Modern Armor 803 7 fig2 It was found that laminated and sandwiched armor gave very much less resisting power than solid rolled plates of the same thickness. Wrought iron armor is made under the hammer or under the rolls, in the ordinary manner of making plates, and has been exhaustively studied and experimented with - more so than any other form of armor.

Chilled cast iron armor is manufactured by Gruson, in Germany, and is used in sea coast defense forts of Europe.

In 1867 several compound plates were made by Chas. Cammell & Co., of Sheffield, England, and were tested at Shoeburyness, in England, and at Tegel, in Russia. These plates were made by welding slabs of steel to iron; but the difficulties were so great that the idea was abandoned for the time.

Modern Armor 803 7 fig3Modern Armor 803 7 fig4

Compound armor, as now manufactured, is of two types: Wilson's patent, a backing of rolled iron, faced with Bessemer steel; Ellis' patent, a backing of rolled iron, faced with a plate of hard rolled steel, cemented with a layer of Bessemer steel. Both these kinds are manufactured in England and France in sizes up to fifty tons weight. The Wilson process is used at the works of Messrs. Cammell & Co., of Sheffield, England, and the Ellis process at the Atlas Works of Sir John Brown & Co., of the same place. These are the two leading manufacturers of compound plate.

The method employed by Wilson in making compound plate is to first make a good wrought iron plate. To the surface of this and along each side of the length of the plate are fixed two small channel irons, as shown in Fig. 5. Modern Armor 803 7 fig5 The plate is then raised to a welding heat in a gas furnace, and transferred to an iron flask or mould. Wedges are driven in between the back of the plate and the side of the mould, thus forcing the channel irons up snug against the opposite side of the mould. Moulding sand is then packed around the back and sides of the plate (see Fig. 6). Modern Armor 803 7 fig6 The mould is lowered in a vertical position into a pit. Molten steel, manufactured by either the Siemens-Martin or Bessemer process, is then poured in through a trough that forms several streams, and forms the hard face of the plate. The molten steel as it runs down cleans the face of the wrought iron plate, scoring it in places, and, being of much higher temperature, the excessive heat carbonates the iron to a depth of one-eighth to three-sixteenths of an inch, forming a zone of mild steel between the hard steel and soft iron. The mould is placed in a vertical position to insure closeness of structure and the forcing of gases out of the steel. After solidifying, the whole plate is pressed, and passed through the rolls to obtain thorough welding. It is then bent, planed, fitted, tempered, and annealed to remove internal strains.

In 1887, Wilson took out a patent for improvements in his process of making compound plates. In this method of manufacture he takes a wrought iron, fibrous plate, fifteen inches thick, built up from a number of thin plates. While hot from the forging press, he places this plate in an iron mould (see Fig. 7) Modern Armor 803 7 fig7 about 28 inches deep, and upon it runs "ingot iron" or very mild steel to a depth of thirteen inches. In this form of mould the plate rests on brickwork, and is held in place by two grooved side clamps or strips which are caused to grip the plate by means of screws which extend through the sides of the mould. After solidifying, the plate, which is twenty-eight inches thick, is reheated and rolled down to eighteen inches. This is the iron backing of the finished plate, and it is again put in the iron mould and heated, when a layer of hard steel is run on the exposed surface of the original wrought iron plate to a depth of eight inches. This makes a plate about twenty-eight inches thick. It is taken from the mould, reheated, rolled, hammered or pressed down to twenty inches. After cooling, it is bent, planed, and fitted as desired, then tempered and annealed to relieve internal strains.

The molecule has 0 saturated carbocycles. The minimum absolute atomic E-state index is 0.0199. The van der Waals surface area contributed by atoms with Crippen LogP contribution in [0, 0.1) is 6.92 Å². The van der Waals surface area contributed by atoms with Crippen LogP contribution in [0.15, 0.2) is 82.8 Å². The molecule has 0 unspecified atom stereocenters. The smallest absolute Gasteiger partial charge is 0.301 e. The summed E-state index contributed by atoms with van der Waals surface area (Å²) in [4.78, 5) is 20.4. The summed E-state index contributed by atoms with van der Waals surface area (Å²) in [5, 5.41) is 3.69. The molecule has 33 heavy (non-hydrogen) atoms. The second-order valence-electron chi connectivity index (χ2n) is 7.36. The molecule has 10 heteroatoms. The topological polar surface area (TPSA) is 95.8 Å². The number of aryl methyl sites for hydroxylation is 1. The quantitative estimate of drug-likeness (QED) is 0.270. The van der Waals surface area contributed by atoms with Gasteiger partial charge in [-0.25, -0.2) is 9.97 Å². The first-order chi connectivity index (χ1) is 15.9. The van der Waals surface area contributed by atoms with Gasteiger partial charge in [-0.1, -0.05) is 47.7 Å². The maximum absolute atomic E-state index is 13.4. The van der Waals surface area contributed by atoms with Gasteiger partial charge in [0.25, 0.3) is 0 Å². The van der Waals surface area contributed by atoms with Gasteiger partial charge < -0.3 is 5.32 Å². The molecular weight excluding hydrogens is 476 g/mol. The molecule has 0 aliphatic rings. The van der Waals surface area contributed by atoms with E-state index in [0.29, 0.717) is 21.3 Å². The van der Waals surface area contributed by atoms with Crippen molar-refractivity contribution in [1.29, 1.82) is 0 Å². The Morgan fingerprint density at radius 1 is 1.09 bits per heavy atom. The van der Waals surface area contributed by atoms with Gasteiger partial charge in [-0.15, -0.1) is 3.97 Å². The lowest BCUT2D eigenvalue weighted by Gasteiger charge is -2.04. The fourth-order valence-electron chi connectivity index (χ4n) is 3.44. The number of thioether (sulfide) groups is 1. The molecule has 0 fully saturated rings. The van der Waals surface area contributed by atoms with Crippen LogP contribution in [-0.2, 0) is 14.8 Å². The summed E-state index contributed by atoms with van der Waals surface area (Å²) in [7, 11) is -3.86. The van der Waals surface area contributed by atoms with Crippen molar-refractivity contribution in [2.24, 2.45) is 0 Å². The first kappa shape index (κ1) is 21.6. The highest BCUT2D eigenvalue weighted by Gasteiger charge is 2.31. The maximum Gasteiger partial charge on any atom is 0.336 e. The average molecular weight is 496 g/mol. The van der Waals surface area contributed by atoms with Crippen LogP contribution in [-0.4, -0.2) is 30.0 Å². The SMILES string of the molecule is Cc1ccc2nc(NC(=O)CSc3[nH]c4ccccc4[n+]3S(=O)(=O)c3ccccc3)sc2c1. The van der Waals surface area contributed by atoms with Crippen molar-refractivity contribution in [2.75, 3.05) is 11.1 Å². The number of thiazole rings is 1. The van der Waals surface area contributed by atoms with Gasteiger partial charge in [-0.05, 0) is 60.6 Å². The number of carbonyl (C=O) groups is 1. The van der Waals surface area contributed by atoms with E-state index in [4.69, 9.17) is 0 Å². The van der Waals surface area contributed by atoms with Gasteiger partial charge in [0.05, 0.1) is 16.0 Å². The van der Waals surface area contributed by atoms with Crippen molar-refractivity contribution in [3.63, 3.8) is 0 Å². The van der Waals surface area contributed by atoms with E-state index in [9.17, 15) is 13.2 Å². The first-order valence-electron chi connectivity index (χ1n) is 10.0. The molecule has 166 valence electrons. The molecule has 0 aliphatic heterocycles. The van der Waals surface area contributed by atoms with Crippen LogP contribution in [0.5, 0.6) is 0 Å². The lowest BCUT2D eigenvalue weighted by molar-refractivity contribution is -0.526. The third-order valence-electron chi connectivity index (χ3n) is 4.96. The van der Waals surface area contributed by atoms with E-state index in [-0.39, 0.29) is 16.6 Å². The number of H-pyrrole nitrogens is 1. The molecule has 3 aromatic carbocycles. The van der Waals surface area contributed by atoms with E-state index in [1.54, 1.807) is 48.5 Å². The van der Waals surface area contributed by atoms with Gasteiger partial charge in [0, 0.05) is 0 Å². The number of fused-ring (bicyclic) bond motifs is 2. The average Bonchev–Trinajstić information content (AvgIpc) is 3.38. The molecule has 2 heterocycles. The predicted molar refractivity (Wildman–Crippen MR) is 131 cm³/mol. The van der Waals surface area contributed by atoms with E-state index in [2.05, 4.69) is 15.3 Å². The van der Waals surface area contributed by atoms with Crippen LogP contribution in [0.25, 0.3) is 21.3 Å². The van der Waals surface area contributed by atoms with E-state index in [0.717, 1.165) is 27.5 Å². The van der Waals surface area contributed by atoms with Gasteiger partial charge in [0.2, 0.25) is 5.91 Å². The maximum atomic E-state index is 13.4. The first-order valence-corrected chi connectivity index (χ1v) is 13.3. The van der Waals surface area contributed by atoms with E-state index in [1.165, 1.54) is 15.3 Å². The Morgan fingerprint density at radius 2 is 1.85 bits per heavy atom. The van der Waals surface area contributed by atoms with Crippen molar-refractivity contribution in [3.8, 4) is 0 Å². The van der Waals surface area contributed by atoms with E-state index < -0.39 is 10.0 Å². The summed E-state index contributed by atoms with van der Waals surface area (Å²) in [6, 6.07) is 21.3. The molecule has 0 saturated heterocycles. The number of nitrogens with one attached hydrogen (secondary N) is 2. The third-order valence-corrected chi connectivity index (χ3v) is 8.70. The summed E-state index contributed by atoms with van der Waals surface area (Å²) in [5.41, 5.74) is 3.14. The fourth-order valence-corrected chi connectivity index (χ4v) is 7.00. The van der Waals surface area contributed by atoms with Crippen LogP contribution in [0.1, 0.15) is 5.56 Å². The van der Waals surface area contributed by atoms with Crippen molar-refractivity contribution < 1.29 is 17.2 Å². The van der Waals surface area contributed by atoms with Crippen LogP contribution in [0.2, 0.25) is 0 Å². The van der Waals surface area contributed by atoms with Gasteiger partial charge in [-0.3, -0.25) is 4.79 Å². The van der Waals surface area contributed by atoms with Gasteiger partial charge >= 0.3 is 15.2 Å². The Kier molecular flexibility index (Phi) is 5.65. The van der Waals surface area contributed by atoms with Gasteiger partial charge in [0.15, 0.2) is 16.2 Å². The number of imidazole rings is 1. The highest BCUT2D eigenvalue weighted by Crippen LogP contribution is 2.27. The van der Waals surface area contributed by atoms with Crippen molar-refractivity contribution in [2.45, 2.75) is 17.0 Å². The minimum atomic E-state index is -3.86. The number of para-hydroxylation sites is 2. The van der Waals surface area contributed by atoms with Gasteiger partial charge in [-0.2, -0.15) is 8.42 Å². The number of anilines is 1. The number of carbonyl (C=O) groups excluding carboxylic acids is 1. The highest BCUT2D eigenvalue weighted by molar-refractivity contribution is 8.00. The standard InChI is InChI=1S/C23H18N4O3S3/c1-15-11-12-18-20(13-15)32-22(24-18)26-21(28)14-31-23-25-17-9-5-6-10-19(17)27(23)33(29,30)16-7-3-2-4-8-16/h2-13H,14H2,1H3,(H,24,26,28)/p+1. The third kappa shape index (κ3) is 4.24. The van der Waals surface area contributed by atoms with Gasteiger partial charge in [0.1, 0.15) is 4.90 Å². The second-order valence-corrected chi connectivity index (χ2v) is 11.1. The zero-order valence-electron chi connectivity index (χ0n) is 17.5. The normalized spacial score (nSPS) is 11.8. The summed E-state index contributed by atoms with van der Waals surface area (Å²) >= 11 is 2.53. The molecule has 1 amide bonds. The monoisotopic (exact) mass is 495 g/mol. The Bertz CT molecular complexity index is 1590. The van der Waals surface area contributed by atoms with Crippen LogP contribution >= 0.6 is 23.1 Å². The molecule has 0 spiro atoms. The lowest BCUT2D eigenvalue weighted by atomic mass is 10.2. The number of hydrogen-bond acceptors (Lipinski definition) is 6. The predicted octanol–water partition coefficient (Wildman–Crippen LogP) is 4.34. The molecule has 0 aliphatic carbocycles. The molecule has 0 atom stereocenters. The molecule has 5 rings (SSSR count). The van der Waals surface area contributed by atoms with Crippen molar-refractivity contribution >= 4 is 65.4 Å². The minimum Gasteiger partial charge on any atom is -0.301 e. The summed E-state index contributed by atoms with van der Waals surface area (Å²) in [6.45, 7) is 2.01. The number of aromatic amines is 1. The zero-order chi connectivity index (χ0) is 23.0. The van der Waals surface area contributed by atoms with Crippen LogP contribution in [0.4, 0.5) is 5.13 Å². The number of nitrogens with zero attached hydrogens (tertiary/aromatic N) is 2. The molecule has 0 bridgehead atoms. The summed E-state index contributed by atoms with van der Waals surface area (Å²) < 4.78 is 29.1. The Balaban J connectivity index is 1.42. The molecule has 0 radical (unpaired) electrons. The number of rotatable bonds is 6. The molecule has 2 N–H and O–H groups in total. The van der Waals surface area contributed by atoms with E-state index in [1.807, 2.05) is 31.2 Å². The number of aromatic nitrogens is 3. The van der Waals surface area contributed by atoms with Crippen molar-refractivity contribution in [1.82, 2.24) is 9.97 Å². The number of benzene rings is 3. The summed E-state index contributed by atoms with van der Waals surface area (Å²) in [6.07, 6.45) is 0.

The method employed by Ellis in making compound plates is to take two separate plates, one of good wrought iron and one of hard forged steel, placing the forged steel plate on the wrought iron plate, keeping them separate by a wedge frame or berm of steel around three sides, and placing small blocks of steel at various points near the middle of the plates (see Fig. 8). Modern Armor 803 7 fig8 These blocks are called distance blocks. After covering all the exposed steel surfaces with ganister, the plates are put in a gas furnace and heated to a welding heat. They are then lowered into a vertical iron pit with the open side uppermost. The plates are held in position by hydraulic rams, which also prevent bulging. Molten steel of medium softness is then poured into the space between the plates, by means of a distributing trough having holes in the bottom, and after this has solidified, the whole plate is placed under the hydraulic press and reduced about twenty per cent. in thickness. The plate is then passed through the rolls, bent, planed, fitted, tempered, and annealed to reduce internal strains.

In heating the compound plates for rolling, the plate is placed in the furnace with the steel face down, so that the iron part gets well heated and the steel does not become too hot. Great care must be taken not to overheat the plate, and in working, many passes are given the plate with small closings of the rolls. The steel part of a compound plate is usually about one third of the full thickness of the plate.